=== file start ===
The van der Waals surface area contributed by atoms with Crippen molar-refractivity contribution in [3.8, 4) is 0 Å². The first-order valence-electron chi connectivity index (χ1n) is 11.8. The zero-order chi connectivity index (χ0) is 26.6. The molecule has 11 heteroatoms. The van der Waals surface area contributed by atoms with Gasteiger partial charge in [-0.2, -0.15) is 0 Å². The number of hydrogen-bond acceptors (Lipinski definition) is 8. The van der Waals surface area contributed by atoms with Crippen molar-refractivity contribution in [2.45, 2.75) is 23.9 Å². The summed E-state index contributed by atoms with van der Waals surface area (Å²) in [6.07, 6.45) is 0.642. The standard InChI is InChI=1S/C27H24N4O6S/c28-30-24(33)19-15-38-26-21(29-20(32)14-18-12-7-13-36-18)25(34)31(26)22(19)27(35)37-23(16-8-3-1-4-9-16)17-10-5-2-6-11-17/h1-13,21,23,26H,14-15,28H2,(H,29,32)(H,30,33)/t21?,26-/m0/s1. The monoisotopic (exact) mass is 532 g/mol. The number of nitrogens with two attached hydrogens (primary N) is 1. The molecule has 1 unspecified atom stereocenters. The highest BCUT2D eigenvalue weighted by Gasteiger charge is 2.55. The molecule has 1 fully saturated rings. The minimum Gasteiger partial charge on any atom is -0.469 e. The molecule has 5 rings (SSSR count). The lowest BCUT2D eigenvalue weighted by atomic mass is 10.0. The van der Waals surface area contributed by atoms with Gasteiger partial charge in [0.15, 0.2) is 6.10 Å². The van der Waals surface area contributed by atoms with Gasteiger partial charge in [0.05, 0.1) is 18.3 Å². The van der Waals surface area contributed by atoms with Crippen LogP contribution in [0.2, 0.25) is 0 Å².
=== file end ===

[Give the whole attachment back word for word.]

The van der Waals surface area contributed by atoms with Crippen molar-refractivity contribution in [3.8, 4) is 0 Å². The first-order valence-electron chi connectivity index (χ1n) is 11.8. The zero-order chi connectivity index (χ0) is 26.6. The molecule has 11 heteroatoms. The van der Waals surface area contributed by atoms with Gasteiger partial charge in [-0.2, -0.15) is 0 Å². The number of hydrogen-bond acceptors (Lipinski definition) is 8. The van der Waals surface area contributed by atoms with Crippen molar-refractivity contribution in [2.45, 2.75) is 23.9 Å². The summed E-state index contributed by atoms with van der Waals surface area (Å²) in [6.07, 6.45) is 0.642. The standard InChI is InChI=1S/C27H24N4O6S/c28-30-24(33)19-15-38-26-21(29-20(32)14-18-12-7-13-36-18)25(34)31(26)22(19)27(35)37-23(16-8-3-1-4-9-16)17-10-5-2-6-11-17/h1-13,21,23,26H,14-15,28H2,(H,29,32)(H,30,33)/t21?,26-/m0/s1. The monoisotopic (exact) mass is 532 g/mol. The number of nitrogens with two attached hydrogens (primary N) is 1. The molecule has 1 unspecified atom stereocenters. The highest BCUT2D eigenvalue weighted by Gasteiger charge is 2.55. The molecule has 1 fully saturated rings. The minimum Gasteiger partial charge on any atom is -0.469 e. The molecule has 5 rings (SSSR count). The lowest BCUT2D eigenvalue weighted by atomic mass is 10.0. The van der Waals surface area contributed by atoms with Gasteiger partial charge in [0.15, 0.2) is 6.10 Å². The van der Waals surface area contributed by atoms with Gasteiger partial charge in [0.05, 0.1) is 18.3 Å². The van der Waals surface area contributed by atoms with Crippen LogP contribution in [0.2, 0.25) is 0 Å².